The Mésalliance is, to me, more Tracy's book than Adeline's. By that I mean, it is his character who undergoes more of a transformation than Adeline. She has to learn to trust, a hard battle and a difficult journey on its own, and it is her sense of unworthiness and lack of trust that allows a blackmail scheme instigated by her Uncle Richard to become the barrier between her and Tracy. It is also at the center of a series of misunderstandings and the impetus for the "Dark Moment", or the "point of ritual death" (Regis, The Natural History of the Romance Novel) and emotional separation between Tracy and Adeline throughout the second half of The Mésalliance.

 

Tracy's metamorphosis, however, is so very dramatic. A major part of my enjoyment of The Mésalliance was watching Tracy with his vaunted self-control, self-possession, charm, confidence, elegance (with just a touch of ennui, don't you know), a man who defines the word "languid" in both deed and word, a man whose rapier wit and laconic manner of delivery comes completely undone.

 

He is a kind man, a patient man, meticulous in his manners, tasteful and a trendsetter in his mode of dress. He is a loyal and supportive friend and brother. He is a man who eschews violence but who can deliver a stinging rebuff in a soft dangerous tone of voice with a modicum of words. For example, Tracy admonishes Adeline to be civil when her aunt and her self-absorbed cousin, Diana, come to London for the season. But, he can't resist one of his double-edged barbs to put Lady Franklin and Diana in their place.

 

And then, as the girls moved away, "Poor Thea is so timid, I sometimes despair of her. I only wish she could acquire just a fraction of dear Diana's confidence."

 

'I am sure you must do,' agreed Rockliffe sympathetically. 'And vice versa.'

 

Lady Franklin continued to gaze up at the Duke with faintly baffled suspicion for a moment and then gave it up. (148)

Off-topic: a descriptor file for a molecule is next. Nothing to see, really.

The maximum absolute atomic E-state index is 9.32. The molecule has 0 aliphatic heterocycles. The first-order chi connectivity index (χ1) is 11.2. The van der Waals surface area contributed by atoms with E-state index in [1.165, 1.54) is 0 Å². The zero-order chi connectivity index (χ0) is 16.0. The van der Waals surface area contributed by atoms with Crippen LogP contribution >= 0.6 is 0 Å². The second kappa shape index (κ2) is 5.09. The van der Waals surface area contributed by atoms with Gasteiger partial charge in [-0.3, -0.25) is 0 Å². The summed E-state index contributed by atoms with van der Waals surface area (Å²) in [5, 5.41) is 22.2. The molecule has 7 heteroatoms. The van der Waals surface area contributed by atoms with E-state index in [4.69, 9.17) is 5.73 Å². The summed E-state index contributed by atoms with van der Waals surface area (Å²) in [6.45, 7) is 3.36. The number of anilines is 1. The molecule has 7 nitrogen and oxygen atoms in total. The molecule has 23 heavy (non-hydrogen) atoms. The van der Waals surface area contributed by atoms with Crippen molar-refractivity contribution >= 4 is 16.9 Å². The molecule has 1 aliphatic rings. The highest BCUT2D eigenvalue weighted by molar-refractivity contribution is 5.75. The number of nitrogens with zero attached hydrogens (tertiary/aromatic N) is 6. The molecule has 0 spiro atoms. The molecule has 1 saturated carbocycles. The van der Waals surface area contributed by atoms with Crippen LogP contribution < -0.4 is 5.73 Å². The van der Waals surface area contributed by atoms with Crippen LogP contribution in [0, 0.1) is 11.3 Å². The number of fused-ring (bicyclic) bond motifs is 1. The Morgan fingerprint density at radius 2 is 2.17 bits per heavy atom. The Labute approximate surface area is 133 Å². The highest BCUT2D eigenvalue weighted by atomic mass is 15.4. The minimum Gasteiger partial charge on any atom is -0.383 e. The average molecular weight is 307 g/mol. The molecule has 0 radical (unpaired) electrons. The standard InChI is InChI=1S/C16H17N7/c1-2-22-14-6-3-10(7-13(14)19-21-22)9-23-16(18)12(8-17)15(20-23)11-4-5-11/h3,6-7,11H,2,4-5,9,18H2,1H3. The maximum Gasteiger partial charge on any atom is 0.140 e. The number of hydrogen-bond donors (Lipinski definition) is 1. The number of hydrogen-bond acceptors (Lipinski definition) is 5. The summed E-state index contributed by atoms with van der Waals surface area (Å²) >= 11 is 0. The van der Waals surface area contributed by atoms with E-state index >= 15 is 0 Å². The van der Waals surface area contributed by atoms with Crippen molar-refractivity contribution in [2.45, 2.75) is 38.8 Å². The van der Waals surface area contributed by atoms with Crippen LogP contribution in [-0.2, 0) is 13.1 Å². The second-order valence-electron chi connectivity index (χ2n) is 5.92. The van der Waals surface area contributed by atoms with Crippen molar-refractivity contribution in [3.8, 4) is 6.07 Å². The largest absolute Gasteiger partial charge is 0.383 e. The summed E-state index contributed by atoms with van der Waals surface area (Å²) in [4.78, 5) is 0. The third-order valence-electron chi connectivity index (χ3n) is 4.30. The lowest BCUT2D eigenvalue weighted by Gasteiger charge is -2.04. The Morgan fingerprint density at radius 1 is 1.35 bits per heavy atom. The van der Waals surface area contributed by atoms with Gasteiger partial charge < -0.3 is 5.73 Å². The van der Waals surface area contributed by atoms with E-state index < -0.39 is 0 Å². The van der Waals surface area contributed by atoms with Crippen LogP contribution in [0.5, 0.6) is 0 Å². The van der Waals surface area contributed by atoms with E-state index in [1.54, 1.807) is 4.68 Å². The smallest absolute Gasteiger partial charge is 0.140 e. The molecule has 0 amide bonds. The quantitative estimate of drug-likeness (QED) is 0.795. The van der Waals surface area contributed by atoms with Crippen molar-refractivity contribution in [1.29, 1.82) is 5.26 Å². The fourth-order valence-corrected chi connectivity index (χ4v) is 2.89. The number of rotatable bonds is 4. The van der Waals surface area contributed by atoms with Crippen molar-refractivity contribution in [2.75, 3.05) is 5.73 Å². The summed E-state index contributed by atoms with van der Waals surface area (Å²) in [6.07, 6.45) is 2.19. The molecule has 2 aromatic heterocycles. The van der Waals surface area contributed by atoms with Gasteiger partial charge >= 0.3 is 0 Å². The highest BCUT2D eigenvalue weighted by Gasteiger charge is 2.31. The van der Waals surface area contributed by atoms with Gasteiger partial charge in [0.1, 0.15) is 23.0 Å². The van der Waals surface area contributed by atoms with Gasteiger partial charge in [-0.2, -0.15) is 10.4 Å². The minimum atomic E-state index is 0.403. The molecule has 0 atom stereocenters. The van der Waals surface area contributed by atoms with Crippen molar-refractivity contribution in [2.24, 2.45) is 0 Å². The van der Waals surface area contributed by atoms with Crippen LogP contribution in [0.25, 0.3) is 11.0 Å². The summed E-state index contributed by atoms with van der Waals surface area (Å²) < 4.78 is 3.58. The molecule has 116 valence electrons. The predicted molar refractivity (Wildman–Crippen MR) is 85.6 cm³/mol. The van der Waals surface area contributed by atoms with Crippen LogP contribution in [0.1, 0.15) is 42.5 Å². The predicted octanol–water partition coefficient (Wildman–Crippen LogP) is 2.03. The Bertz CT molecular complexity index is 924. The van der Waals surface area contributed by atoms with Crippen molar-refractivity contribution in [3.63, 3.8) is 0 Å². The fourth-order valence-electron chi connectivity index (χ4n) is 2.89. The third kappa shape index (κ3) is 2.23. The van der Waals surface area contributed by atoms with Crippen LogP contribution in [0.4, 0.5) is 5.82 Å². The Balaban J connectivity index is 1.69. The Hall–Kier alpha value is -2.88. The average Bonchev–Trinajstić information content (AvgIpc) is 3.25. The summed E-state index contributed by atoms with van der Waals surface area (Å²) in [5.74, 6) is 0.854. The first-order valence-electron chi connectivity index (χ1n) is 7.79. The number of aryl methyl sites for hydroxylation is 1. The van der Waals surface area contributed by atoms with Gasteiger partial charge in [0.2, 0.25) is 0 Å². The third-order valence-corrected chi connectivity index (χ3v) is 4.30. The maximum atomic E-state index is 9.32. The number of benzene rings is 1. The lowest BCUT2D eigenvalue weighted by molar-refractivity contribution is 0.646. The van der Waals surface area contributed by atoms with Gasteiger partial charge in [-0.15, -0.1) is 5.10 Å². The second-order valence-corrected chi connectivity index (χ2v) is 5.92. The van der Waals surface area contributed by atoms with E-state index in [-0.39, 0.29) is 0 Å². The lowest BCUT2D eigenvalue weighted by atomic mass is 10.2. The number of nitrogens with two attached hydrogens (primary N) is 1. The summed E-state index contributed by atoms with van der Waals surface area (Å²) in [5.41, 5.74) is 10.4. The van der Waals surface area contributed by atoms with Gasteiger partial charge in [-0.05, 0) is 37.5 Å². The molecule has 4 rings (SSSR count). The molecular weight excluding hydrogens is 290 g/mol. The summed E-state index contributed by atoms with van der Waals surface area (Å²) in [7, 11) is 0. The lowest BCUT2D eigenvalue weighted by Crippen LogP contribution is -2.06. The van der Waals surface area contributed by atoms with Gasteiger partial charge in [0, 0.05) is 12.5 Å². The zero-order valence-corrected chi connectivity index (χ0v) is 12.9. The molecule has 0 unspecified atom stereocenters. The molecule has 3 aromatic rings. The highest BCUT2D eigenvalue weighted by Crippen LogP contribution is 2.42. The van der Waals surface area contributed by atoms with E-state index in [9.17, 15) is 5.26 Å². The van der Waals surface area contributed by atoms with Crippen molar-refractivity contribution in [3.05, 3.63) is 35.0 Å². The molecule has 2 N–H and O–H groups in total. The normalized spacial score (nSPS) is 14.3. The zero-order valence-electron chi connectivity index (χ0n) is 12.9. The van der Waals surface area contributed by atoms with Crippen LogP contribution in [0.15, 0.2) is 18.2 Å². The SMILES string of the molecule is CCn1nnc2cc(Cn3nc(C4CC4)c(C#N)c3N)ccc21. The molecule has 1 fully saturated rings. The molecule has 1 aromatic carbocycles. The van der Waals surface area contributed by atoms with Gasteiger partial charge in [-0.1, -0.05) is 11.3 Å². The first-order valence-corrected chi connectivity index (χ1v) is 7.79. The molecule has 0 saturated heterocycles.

And then there are his snuff-boxes. Ah, me. These little trinkets are not simply accessories to be coordinated with the proper jacket and waistcoat. Be they Sèvres or "silver gilt decorated in the Florentine style", a Wedgwood beauty, a pretty enameled bauble, or a fine old ivory trifle from Paris, these little boxes are his way of deflecting the too personal question, buying time, a relief from boredom, an object of meditation, the opening gambit in a search for information, and a million other uses. In other words, snuff-boxes are to Tracy what the little blue blanket is to Linus van Pelt in Peanuts.

 

Over the course of the second half of The Mésalliance, his closest friendships with two men are strained to the breaking point for no greater reason than he is a man at his wits end trying to court his wife, knowing something is wrong and realizing she won't or can't share the problem with him but turns instead to his friends. The man who cooly dismissed a tempestuous mistress without lifting an elegant eyebrow is . . .jealous. Of his friends, Jack and Harry.

 

'I don’t know what the two of you have quarrelled about and I don’t want to know –but the sooner you make it up, the better for all of us.’ He grinned suddenly. ‘You may not have realised it, but you’re not the only sufferer. It’s making him extremely touchy and putting a nasty edge on his tongue.’

 

‘Dear me,’ drawled a soft, mocking voice, ‘Who can you mean, I wonder?’

 

'I find I object...rather strongly...to both curiosity and interference. And - much though I may regret it - I am quite willing to press the point, if necessary.' He paused, meeting Jack's gaze with cold amusement. 'I'm sure you understand me.'

 

'Oh for God's sake, stop being so damned ridiculous,' came the irritable and largely unexpired retort. 'I've told you before - it'll be a cold day in hell before I let you provoke me into crossing swords with you. And particularly over something like this.'

 

'Still craven, Jack?'

 

'No. Still sensible.'

 

'Ah. And do you consider it sensible to closet yourself away with my wife for a full fifteen minutes?'asked his Grace sweetly. 'For, if so, I believe I must acquaint you with your mistake.' (252-253)
~~~~~~~~~~
Well!’ exclaimed Harry with dry humour. ‘Am I allowed to sit down –or had I best take myself off to the other room?'

 

‘That,’ replied his Grace, ‘rather depends on what you want to talk about.’

 

‘Oh –I’ll be dumb, never fear. Though it would be a damned sight easier if I knew exactly what’s eating you.’

 

‘What is all this?’ asked Lord Amberley, laughing. ‘Do you know, Jack?’

 

‘It looks,’ observed Mr Ingram, ‘rather like a quarrel.’

 

‘Lord, no! Nothing of the sort,’ said Harry, seating himself. ‘You have to talk to each other for that.’ (244)
~~~~~~~~~~~
At a saner level beneath his involuntary jealousy, Rockliffe was well aware where Harry’s heart lay and, although this did not help him in his dealings with Adeline, it did make it possible for him to tacitly heal the breach with his lordship.